How do I move a lot of binary files in several subfolders?

Discussion in 'Mac Programming' started by Kalixa, Oct 17, 2007.

  1. Kalixa macrumors member

    Jun 25, 2007
    Hello. I have a lot of binary linux files which I compiled back in the time I used linux. They are organized into several subfolders which have both the source code, a backup of the source code and the binary file. Can someone please help me to find out how to move/or delete these files, without having to drag and drop each individual file. (That would take quite a long time).
  2. toddburch macrumors 6502a

    Dec 4, 2006
    Katy, Texas
    Got a naming convention? Is there a tree structure that can be followed by a script? Got a list of all the files or paths you want if they are spread across tarnation?

    Not enough information to propose a solution.

  3. mkrishnan Moderator emeritus


    Jan 9, 2004
    Grand Rapids, MI, USA
    Yeah, I don't understand based on the information either. You can create a zip or tar file and then add files to it by directory. Or else, if you're at least mildly organized, you can just copy the entire uplevel folder onto your backup device. But since you're asking the question, I'm guessing that's not an option for some reason, but I don't know why?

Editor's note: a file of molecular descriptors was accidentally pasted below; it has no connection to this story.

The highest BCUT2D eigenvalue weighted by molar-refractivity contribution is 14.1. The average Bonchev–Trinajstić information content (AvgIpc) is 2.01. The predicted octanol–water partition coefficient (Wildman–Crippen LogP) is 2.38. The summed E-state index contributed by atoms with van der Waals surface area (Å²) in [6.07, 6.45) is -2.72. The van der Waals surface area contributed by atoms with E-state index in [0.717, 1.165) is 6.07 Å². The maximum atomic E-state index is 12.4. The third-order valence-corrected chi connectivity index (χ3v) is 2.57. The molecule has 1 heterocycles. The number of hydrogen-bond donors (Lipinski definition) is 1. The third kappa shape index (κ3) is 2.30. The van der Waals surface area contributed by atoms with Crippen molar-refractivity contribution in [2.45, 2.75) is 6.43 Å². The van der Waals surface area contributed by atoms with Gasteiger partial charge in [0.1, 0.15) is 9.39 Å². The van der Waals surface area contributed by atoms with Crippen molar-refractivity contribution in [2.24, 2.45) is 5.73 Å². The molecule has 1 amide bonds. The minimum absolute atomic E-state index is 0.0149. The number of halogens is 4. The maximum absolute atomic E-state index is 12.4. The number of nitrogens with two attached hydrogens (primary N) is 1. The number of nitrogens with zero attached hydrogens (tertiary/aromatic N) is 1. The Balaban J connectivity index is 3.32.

4. ChrisA macrumors G4

    Jan 5, 2006
    Redondo Beach, California
    If there is a pattern to the names you can use "find". See "man find". It will apply a command to a set of files that match a pattern. The pattern is very general and can be things like "executable files with date before X and with "s" as the third letter in the name and all are under directory Y. Find can be very usfull when you have many, many files that all need the same thing done to them.
  5. Mumford macrumors regular


    Oct 8, 2006
    Altadena, CA
    If you're not afraid of using the terminal, this is easy. The 'file' command will give you info about a file. For a linux binary I just copied to my Mac as a test it reports:

    bash: ELF 32-bit LSB executable, Intel 80386, version 1 (SYSV),
    for GNU/Linux 2.2.5, dynamically linked (uses shared libs), stripped
    So theoretically all you need to do is run 'file' on every file in that tree, grep for linux in the results and rm them. You can use the command below for that. Replace the '.' at the start with the start of the directory tree that has all these files:

    $ rm `find . -type f -exec file '{}' \; | grep -i linux | awk -F: '{print $1}'`
    If that's too scary, just run this:

    $ find . -type f -exec file '{}' \; | grep -i linux | awk -F: '{print $1}'
    to see what linux files it finds without actually removing them.

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